Patriot surface-to-air missile battery on a training ground in Fort Bliss near El Paso, Texas, Feb. 15, 2012 (file photo).
Patriot surface-to-air missile battery on a training ground in Fort Bliss near El Paso, Texas, Feb. 15, 2012 (file photo).

NATO member Romania plans to buy Patriot missiles from U.S. company Raytheon to help protect its airspace, a senior Defense Ministry official said Thursday.

The purchase will be a key part of the European Union country's plan to modernize its military, benefiting from a gradual increase in annual spending.

The defense budget in Romania — a NATO member since 2004 and one of Washington's staunchest allies in Eastern Europe, along with Poland — was 1.7 percent of its gross domestic product in 2016 and was set at 2.0 percent this year.

"The Patriot missile defense system is part of the multilevel air defense system of Romania's airspace. We're assessing all options to develop this [acquisition] program," General Nicolae-Ionel Ciuca, chief of the General Staff, told reporters. "It is important to say the program will start this year."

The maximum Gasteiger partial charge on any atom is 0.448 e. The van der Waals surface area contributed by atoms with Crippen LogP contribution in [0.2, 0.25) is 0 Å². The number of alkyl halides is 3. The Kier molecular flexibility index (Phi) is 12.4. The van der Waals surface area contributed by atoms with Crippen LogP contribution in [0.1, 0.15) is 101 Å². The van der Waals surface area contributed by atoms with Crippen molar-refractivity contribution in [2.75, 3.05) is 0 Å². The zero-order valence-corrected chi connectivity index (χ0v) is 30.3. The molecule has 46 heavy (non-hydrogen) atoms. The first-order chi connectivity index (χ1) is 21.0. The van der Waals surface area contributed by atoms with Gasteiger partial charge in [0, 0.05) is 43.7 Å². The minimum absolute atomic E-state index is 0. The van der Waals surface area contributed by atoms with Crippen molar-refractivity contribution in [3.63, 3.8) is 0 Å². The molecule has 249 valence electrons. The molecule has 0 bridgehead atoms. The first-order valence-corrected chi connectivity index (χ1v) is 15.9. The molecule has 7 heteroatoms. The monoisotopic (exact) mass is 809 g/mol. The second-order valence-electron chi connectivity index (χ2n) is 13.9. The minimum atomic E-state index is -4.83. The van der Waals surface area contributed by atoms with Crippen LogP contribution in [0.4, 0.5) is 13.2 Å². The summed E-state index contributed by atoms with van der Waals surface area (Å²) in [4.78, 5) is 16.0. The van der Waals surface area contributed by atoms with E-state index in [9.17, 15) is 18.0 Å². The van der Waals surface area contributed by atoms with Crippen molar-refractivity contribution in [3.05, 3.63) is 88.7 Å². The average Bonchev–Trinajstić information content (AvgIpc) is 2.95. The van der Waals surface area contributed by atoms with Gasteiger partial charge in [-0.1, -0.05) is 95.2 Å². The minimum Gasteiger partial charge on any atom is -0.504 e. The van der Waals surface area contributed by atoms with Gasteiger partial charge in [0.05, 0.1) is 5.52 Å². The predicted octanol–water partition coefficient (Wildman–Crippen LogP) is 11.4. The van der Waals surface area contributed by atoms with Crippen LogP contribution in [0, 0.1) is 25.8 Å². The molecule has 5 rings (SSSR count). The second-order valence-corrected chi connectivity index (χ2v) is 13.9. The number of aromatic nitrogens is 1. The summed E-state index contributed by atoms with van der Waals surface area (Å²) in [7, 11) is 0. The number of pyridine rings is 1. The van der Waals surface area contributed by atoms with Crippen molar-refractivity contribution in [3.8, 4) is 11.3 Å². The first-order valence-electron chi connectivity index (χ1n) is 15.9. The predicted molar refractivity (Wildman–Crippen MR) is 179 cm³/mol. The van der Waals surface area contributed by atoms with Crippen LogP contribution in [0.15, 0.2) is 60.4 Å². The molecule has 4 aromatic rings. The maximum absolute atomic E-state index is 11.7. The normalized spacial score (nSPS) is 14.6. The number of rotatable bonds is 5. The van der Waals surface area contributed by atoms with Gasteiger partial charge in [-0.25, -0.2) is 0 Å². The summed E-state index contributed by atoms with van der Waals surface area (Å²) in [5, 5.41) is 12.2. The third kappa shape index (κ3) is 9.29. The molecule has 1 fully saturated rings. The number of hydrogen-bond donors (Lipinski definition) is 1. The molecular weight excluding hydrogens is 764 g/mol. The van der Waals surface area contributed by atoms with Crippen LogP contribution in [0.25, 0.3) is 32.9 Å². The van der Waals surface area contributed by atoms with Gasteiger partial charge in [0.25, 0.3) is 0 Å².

The missiles would be part of an integrated air defense system comprising six newly acquired F-16 fighter jets as Romania is brings its forces up to NATO standards. Outdated communist-era MiGs are to be retired.

"Romania has announced their intent to enhance their defensive capability by procuring Patriot," a Raytheon spokesperson said. "Raytheon has a long-standing relationship with Romania and will work closely with the U.S. and Romanian governments to ensure this NATO partner achieves its defense objectives."

The size of the planned acquisition and the budget for it are still unknown.

Polish deal

Poland expects to sign a $7.6 billion deal with Raytheon to buy eight Patriot missile defense systems this year, Defense Minister Antoni Macierewicz said last month.

Romania, a country of 20 million people, hosts a U.S. ballistic missile defense station and has contributed troops in Iraq and Afghanistan.

The U.S. military, which says the defense station is needed as protection against Iran rather than to threaten Russia, switched on the $800 million Romanian part of the shield in 2015. Another part of the shield was due to be built in Poland.

Russian President Vladimir Putin has said Moscow views the missile shield in Eastern Europe as a "great danger" and that Moscow will be forced to respond by enhancing its own missile strike capability.